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Rethink Your Paid-Leave Policies

Rethink Your Paid-Leave Policies

For most employers, paid leave is a core benefit due to its essential role in attracting and recruiting talent. As noted in a 2019 report by SHRM, 62% of full-time exempt employees receive PTO and 61% of full-time nonexempt employees get PTO.

Up until fairly recently, paid time off largely remained a voluntary employer-sponsored benefit. Per the Kaiser Family Foundation, federal regulatory bodies have made many efforts to implement a national paid-leave policy, but those attempts were unsuccessful.

What about the Families First Coronavirus Response Act?

The FFCRA, signed into law on March 18, 2020, is a federal rule requiring employers with fewer than 500 employees to provide paid leave for coronavirus-related situations. The act does not pertain to employers with 500 or more employees. Further, it's a short-term measure that expires Dec. 31, 2020.

Nevertheless, the FFCRA, along with a growing number of state and local paid-leave laws, is forcing employers to reconsider their paid-leave policies.

What are the state and local paid-leave mandates?

In some states, employers must give eligible employees paid sick and/or family leave, which employees can use to care for themselves or sick family members. A few states simply mandate paid leave, which can be taken for any reason.

Among the states requiring paid leave are:

  • Arizona.
  • California.
  • Connecticut.
  • District of Columbia.
  • Maine.
  • Maryland.
  • Massachusetts.
  • Michigan.
  • New Jersey.
  • New York.
  • Oregon.
  • Rhode Island.
  • Vermont.
  • Washington.

Among the cities and counties with paid-leave laws are:

  • Berkeley, Emeryville, Los Angeles, San Francisco, Oakland and Santa Monica (California).
  • Cook County and Chicago (Illinois).
  • Montgomery County (Maryland).
  • Minneapolis, Saint Paul and Duluth (Minnesota).
  • Pittsburgh and Philadelphia (Pennsylvania).
  • Austin, San Antonio and Dallas (Texas).
  • Seattle, Tacoma and Spokane (Washington).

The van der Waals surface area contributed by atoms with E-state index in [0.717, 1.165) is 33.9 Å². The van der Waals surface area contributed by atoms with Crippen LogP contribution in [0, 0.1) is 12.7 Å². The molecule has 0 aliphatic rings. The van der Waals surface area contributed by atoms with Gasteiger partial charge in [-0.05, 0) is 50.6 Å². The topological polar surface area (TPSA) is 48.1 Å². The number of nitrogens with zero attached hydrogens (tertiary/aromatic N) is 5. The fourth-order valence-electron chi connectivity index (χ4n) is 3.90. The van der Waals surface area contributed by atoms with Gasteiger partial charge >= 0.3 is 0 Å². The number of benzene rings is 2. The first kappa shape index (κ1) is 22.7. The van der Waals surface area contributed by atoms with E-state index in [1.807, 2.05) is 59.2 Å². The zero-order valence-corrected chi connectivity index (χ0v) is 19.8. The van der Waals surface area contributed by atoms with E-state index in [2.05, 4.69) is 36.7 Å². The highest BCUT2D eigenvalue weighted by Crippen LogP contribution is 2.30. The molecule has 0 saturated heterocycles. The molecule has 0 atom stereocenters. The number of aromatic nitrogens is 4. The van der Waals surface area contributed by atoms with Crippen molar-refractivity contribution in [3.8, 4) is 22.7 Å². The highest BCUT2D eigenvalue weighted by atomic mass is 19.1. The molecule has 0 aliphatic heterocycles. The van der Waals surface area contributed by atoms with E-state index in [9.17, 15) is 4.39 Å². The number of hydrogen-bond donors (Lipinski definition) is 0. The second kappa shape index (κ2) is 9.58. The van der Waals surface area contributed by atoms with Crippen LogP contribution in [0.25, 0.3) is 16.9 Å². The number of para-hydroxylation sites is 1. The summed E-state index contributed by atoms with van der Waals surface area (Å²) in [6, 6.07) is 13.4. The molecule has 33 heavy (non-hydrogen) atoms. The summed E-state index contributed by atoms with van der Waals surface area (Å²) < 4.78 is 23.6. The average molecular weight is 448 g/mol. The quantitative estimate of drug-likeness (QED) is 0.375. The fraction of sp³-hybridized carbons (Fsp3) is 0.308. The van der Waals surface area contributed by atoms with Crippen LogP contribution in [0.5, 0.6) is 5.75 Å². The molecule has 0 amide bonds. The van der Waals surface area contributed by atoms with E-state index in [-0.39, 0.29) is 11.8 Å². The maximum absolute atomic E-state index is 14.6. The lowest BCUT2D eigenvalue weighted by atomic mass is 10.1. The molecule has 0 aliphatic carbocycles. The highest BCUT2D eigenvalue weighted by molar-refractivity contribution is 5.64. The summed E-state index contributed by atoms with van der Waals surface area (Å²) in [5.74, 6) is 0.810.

Additionally, some states and local governments require employers to give paid or unpaid leave, or greater access to existing paid-leave programs, for coronavirus reasons. Among these states are:

  • California.
  • Los Angeles.
  • San Francisco.
  • New York.
  • Colorado.
  • New Jersey.
  • Rhode Island.

What does all of this mean?

State, city and county paid-leave laws each have their own criteria. So, your challenge is to determine whether your business is subject to any state, city or county paid-leave mandates. If so, you'll need to figure out the best way for your company to administer them.

In cases where both state and local paid-leave laws apply, seek expert assistance on how to proceed. The same goes if you're subject to a temporary federal rule — such as the FFCRA — plus a state or local paid-leave mandate.

If you voluntarily offer paid leave and must now comply with a federal, state or local paid-leave law, make sure your paid-leave policies reflect no less than the minimum legal requirements.

Content Created by IndustryNewsletters 2020

Our firm provides the information in this e-newsletter for general guidance only, and does not constitute the provision of legal advice, tax advice, accounting services, investment advice, or professional consulting of any kind. The information provided herein should not be used as a substitute for consultation with professional tax, accounting, legal, or other competent advisers. Before making any decision or taking any action, you should consult a professional adviser who has been provided with all pertinent facts relevant to your particular situation. The information is provided "as is," with no assurance or guarantee of completeness, accuracy, or timeliness of the information, and without warranty of any kind, express or implied, including but not limited to warranties of performance, merchantability, and fitness for a particular purpose.

Copyright © 2018 IndustryNewsletters. All rights reserved.

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